Can you believe it's already July 4?
One of my favorite stories about 4th of July celebrations comes from Little Town on the Prairie, Laura Ingalls Wilder's book about the small town of DeSmet, South Dakota. Having survived the long, harsh winter, the townspeople are thrilled to celebrate the anniversary of their country's independence. Although they can't afford a grand spectacle, the townspeople gather for a celebration which includes the reading of the Declaration of Independence.
When I first read this book many years ago, I was amazed at the idea that the Declaration of Independence would be read aloud at a 4th of July celebration. Even more amazing, though, was the next statement: "Laura and Carrie knew the Declaration by heart, of course."
What? Can you imagine? So beloved was this document that schoolchildren once learned it by heart.
"Laura and Carrie knew the Declaration by heart, of course, but it gave them a solemn, glorious feeling to hear the words. They took hold of hands and stood listening in the solemnly listening crowd. The Stars and Stripes were fluttering bright against the thin, clear blue overhead, and their minds were saying the words before their ears heard them."
When in the course of human events it becomes necessary for one people to dissolve the political bonds which have connected them with another, and to assume among the powers of the earth the separate and equal station to which the laws of Nature and of Nature's God entitle them, a decent respect to the opinions of mankind requires that they should declare the causes which impel them to the separation. . .When the Declaration has been read, Pa Ingalls leads the townspeople in singing "America," the relatively new song set to the old tune of "God Save the King":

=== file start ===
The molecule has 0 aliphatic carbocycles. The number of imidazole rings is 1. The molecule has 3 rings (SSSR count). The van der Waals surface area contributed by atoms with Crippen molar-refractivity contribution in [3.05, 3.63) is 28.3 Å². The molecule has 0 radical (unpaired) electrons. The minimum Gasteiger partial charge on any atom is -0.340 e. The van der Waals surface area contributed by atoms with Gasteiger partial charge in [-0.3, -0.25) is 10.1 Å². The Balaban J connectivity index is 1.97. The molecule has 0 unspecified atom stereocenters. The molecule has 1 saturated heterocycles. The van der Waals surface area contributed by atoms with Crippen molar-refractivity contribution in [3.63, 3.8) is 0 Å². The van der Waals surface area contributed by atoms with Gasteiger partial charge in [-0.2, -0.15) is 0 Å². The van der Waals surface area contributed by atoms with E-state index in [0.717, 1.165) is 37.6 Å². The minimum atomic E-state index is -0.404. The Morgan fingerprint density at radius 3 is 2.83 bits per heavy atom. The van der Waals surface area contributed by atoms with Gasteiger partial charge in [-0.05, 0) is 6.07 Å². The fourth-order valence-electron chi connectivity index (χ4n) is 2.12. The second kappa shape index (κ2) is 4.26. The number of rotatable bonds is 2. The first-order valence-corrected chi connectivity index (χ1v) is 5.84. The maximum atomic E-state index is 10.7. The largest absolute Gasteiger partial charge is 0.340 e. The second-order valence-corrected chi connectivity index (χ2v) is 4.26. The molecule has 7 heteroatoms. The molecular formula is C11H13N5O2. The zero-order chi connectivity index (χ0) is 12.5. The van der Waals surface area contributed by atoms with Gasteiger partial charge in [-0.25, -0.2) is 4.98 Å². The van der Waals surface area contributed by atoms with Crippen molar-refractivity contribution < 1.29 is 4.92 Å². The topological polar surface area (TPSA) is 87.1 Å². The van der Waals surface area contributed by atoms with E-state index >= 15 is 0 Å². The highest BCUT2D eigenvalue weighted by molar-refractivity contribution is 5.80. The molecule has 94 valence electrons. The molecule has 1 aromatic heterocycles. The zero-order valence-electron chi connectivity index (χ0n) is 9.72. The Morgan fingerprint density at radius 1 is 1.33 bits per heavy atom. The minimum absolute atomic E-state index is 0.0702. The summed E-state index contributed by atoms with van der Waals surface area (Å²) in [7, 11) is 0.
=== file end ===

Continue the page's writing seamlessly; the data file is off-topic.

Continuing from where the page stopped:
Long may our land be bright
With freedom's holy light;
Protect us by Thy might,
Great God, our King!
After hearing the Declaration of Independence read aloud and singing that song, Laura is struck by an amazing thought.
"The crowd was scattering away then, but Laura stood stock still. Suddenly she had a completely new thought. The Declaration and the song came together in her mind, and she thought: God is America's king.
"She thought: Americans won't obey any king on earth. Americans are free. That means they have to obey their own consciences. No king bosses Pa; he has to boss himself. Why (she thought), when I am a little older, Pa and Ma will stop telling me what to do, and there isn't anyone else who has a right to give me orders. I will have to make myself be good.
"Her whole mind seemed to be lighted up by that thought. This is what it means to be free. It means, you have to be good. "Our father's God, author of liberty--" The laws of Nature and of Nature's God endow you with a right to life and liberty. Then you have to keep the laws of God, for God's law is the only thing gives you a right to be free." (Little Town on the Prairie by Laura Ingalls Wilder, New York: HarperCollins, 1969, p. 76.)
Oh, how I wish that more of us could understand what Laura understood that day!
Happy Independence Day to you!